Sara Mead on 50 years of Head Start. Max Marchitello thinks Illinois Governor Rauner’s Chicago school finance strategy isn’t cricket. Jason Weeby wants more innovation talk from Betsy DeVos.
I wrote in U.S. News that while the for-profit charter sector isn’t going to win any awards for excellence right now banning those schools is not the solution. Earlier this week in The 74 I asked why Betsy DeVos was avoiding real questions. And here’s a defense of Betsy DeVos.
Kate Stringer on BASIS – the successful and controversial school operator. It’s definitely not a model for everyone – kids or adults – and points up some hard but essential questions about how to balance school diversity, excellence, and equity.
Derrell Bradford on whether the charter sector needs a suburban strategy to add some ballast to its politics. I asked a similar question recently. It’s an issue worth discussing both on the merit but also to ensure that charters don’t lose an equity focus.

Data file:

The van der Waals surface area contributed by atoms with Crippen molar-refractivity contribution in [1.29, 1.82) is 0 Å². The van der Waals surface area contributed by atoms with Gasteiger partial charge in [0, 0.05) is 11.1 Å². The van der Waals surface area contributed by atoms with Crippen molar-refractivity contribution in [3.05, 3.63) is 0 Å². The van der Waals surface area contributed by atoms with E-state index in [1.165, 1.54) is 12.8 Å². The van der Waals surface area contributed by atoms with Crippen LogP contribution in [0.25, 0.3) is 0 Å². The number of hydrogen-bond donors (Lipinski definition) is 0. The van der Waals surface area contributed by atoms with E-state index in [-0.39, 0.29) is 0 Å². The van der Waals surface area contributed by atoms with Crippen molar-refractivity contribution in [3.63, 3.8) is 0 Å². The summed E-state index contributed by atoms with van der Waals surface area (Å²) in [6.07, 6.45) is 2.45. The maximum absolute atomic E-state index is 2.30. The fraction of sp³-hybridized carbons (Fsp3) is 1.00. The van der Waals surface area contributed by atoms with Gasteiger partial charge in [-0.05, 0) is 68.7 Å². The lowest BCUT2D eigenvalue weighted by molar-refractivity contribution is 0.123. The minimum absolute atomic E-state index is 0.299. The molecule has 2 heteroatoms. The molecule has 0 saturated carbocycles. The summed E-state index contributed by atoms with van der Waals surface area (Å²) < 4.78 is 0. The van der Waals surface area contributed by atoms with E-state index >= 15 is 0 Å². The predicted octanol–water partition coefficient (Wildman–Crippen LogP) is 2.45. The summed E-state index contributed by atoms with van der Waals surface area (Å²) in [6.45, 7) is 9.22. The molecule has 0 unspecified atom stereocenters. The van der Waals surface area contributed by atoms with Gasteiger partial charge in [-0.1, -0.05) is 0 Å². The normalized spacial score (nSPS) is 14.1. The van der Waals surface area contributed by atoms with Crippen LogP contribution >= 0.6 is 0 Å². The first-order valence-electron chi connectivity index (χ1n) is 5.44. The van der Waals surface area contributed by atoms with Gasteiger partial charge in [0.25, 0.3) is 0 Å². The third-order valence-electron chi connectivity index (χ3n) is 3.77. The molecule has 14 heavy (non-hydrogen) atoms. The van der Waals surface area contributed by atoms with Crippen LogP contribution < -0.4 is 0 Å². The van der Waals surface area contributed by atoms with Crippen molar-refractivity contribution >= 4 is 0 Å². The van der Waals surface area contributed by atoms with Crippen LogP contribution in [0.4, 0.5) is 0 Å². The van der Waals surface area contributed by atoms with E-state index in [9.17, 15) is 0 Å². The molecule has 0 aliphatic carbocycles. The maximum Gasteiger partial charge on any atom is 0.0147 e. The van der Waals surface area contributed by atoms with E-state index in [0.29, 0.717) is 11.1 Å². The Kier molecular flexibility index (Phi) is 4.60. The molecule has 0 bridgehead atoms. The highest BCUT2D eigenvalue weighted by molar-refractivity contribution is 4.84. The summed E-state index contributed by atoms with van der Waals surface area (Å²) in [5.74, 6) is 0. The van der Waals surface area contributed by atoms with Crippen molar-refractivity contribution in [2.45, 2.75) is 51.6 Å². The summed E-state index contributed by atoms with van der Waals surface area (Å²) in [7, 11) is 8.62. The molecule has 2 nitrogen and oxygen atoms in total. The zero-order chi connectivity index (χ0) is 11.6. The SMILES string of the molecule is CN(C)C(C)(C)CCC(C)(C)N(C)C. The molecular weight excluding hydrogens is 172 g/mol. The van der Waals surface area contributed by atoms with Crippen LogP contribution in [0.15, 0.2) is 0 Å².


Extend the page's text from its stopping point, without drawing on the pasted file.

More concern that personalized learning may be on a path to being anything but.
Not confirmed, but apparently the Trump administration is cutting education programs on the discretionary side of the budget while putting forward a tax-credit proposal on vouchers as soon as next week. Sure, why stop at one bad policy idea when two will do? Worth reflecting on this quote in The Times story about the problems with poorly-designed scholarship tax credit programs:
“We wouldn’t be having this discussion if we just funded kids to go wherever works for them,” said Robert Enlow, the president of EdChoice, a group that supports private school choice. “This is just trying to keep a basic power structure that doesn’t work best for them.”
Don’t miss Willard Fair on school choice and why he’s been a supporter for so long.